This product is frequently provided by both veterinarians and breeders for use in toy breed puppies. It consists basically of a malt-flavored paste with sugar and vitamins. Some puppies will readily lap it off fingers and others will only take it if it is smeared on the roof of the mouth. If a puppy seems listless, the first thing to do is attempt feeding. If the puppy will not eat, a finger tip of Nutrical may make all the difference. You can also use Karo syrup in a bind.

What to Do if you Think your Puppy Is Hypoglycemic

Hypoglycemia can be an emergency. The puppy will be listless and maybe even uncoordinated. In an extreme case, the puppy will become cold, lose consciousness, and begin to have seizures. Immediately apply a small amount of Karo syrup (or honey) onto the puppies gums. It will absorb through the gums so swallowing is not necessary. Then the puppy should be rushed to your local veterinarian immediately or the closest an animal emergency hospital.

Upon immediate arrival in the hospital, the puppy will be warmed and a blood sugar level checked. Intravenous access will be obtained and dextrose (sugar water) will be infused directly into the blood stream. Response is generally rapid once sugar is supplied in this way and a sugar drip or regular sugar injections will be continued. But the puppy has to reliably eat and maintain its blood sugars and body temperature on its own before it can go home. Anticipate the need for 24-hour care and expect a few days of care.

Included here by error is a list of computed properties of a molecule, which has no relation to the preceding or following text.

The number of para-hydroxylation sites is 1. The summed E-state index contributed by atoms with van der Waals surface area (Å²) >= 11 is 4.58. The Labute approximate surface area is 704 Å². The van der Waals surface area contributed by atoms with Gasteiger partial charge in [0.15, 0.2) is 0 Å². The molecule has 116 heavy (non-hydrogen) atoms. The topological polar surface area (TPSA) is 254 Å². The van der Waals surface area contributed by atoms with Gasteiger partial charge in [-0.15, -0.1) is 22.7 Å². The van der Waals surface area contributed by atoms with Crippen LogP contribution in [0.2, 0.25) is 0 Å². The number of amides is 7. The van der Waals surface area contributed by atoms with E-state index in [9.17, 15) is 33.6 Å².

Factors that predispose to hypoglycemic events

Often times, there is more to hypoglycemia than just low blood sugar. While being extra small and extra young is enough to drop blood sugar, sometimes there is more to the story which is why a routine early check up is important to avoid these complicating factors listed below:

  • Bacterial infection
    • Bacteria can be tremendous consumers of glucose (blood sugar). For this reason, hypoglycemic puppies frequently are given antibiotics.
  • Congenital defects such as Portosystemic (Liver) shunts
    • This is a common problem for certain breeds such as Yorkshire terriers. In this congenital malformation of the liver circulation, blood travels from the GI tract to the general circulation by-passing the liver. The liver does not develop properly and has abnormal function. One of the liver’s functions is to maintain the body’s blood sugar level. An abnormal liver leads to low blood sugar. This condition can frequently be cured with surgery.
  • Parasitism (fleas, hookworms, roundworms, tapeworms, etc)
  • Diarrhea
  • Stress
    • Stress from any cause increases the body’s demand for sugar. This is why it is especially important to ensure the general health of the toy breed puppy. When stressors are present, maintaining a healthy blood sugar level is all the more difficult.

When your puppy comes home again after a hypoglycemic episode, it is important to watch food intake and be aware of any changes in energy level. As the puppy gets bigger, risk factors for hypoglycemia diminish. Their teeth get stronger, body fat stores develop, and the immune system matures. Eventually, hypoglycemia risks become minimal and the puppy can continue life as any other puppy.